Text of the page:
So, do you think that the test for orthodoxy is the Nicene Creed (this sounds pretty good to me)?

If so, what do you do about Emergents who say they "believe" what the Nicene Creed says, but when you get to the issue of the word "believe," the issue of uncertainty comes up, or truth as localized, etc.

On the other hand, there are Fundamentalist Dispensational churches who teach that there is more than one way to God (one way for jews, one way for christians); which seems blatantly heretical to me.

I am struggling with this, because I want to be a peacemaker, but I want to fight for orthodoxy. Sometimes I have a hard time drawing the line.



PS- By labeling yourself post-reformed, are you not in a way working against unity with the rest of the reformed?

In other words, You encourage striving for peace with RC, EC, et al; but your very PR project has you distancing yourself from people you should be also striving to unite with in peace.

Does this make sense? I'm a little under the weather today, so I hope I'm being coherent.


Here's where the rubber meets the road: How would you work vigorously to build unity with these guys... http://www.capchrist.org/ ?



A couple things. Being Nicene doesn't mean someone can recite it to you. If they are ignorant of it, as some American Evangelicals and Fundamentalists can be, I would try to meet them where they at and work with them to get them up to speed. Regarding this:

"On the other hand, there are Fundamentalist Dispensational churches who teach that there is more than one way to God (one way for jews, one way for christians); which seems blatantly heretical to me."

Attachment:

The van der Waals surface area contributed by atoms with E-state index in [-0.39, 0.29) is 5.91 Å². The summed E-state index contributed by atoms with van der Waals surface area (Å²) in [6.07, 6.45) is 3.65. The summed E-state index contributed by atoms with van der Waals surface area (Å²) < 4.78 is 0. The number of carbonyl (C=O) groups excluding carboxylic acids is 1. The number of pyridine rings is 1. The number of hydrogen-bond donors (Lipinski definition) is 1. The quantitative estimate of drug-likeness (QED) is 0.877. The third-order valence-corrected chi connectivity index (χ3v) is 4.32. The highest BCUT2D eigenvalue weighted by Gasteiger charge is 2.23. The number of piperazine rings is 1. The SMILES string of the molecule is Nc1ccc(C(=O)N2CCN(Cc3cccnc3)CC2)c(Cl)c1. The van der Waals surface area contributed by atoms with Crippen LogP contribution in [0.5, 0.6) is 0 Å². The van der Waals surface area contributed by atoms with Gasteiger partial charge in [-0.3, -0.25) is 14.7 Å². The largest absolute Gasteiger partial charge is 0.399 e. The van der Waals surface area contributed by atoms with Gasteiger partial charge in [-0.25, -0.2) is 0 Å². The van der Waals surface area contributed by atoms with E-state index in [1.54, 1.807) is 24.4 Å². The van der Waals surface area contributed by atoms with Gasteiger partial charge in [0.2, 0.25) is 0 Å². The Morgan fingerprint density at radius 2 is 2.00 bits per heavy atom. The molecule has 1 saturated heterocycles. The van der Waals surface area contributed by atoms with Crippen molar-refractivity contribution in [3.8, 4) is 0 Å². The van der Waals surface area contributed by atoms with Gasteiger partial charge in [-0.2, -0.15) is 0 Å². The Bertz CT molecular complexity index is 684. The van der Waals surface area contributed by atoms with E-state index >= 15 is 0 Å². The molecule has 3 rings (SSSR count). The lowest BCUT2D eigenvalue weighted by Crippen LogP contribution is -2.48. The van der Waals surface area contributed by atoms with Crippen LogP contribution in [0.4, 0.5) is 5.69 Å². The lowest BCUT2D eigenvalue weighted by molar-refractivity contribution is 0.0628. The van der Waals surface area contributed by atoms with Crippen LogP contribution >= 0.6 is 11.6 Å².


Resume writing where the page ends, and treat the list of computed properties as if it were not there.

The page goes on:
Again, being a former Fundamentalist myself, I would want to be very careful about labeling things "heretical." Oftentimes, Fundamentalists are just unclear about the continuity between the OC and the NC. Again, I would be patient and seek to bring them into the fold. If they are saying these two roads (one through teh works of the Law, teh other through grace) which is going on now, then this is a serious breach of Nicene orthodoxy. Its a little messy and with Fundamentalism, sorting things out can be complex, but the Christian life is complex. On the ssue of EC's who massage "believe" that could be problematic. I sense that on the fringe of the EC we could be seeing a repackaging of some earlier liberal heterodoxy. So, life is complex, the Bible (when worked through the matrix of life) is complex, and unity will be complex. Its when we want to make one size fits all solutions that we run into trouble.


BTW - What do you with a term like "reformed" when:

1. Those who control the definitions in your circle have defined it so small it makes you suspect.
2. These same folk are spending all their energy going on heresy-hunting expeditions in their own camp and dissing everyone else outside of it as either foolish or of questionable orthodoxy.
3. It has become such a minority position that the label means little to nothing in the wider church.

I grant that it is an experimental position but then so are all positions at the end of one philosophical era and the beginning of another. I think we are at one of those break-points.

I think if we know what we believe and are well-grounded in that we should not be afraid step out beyond the label someone else wants to affix or take away from us.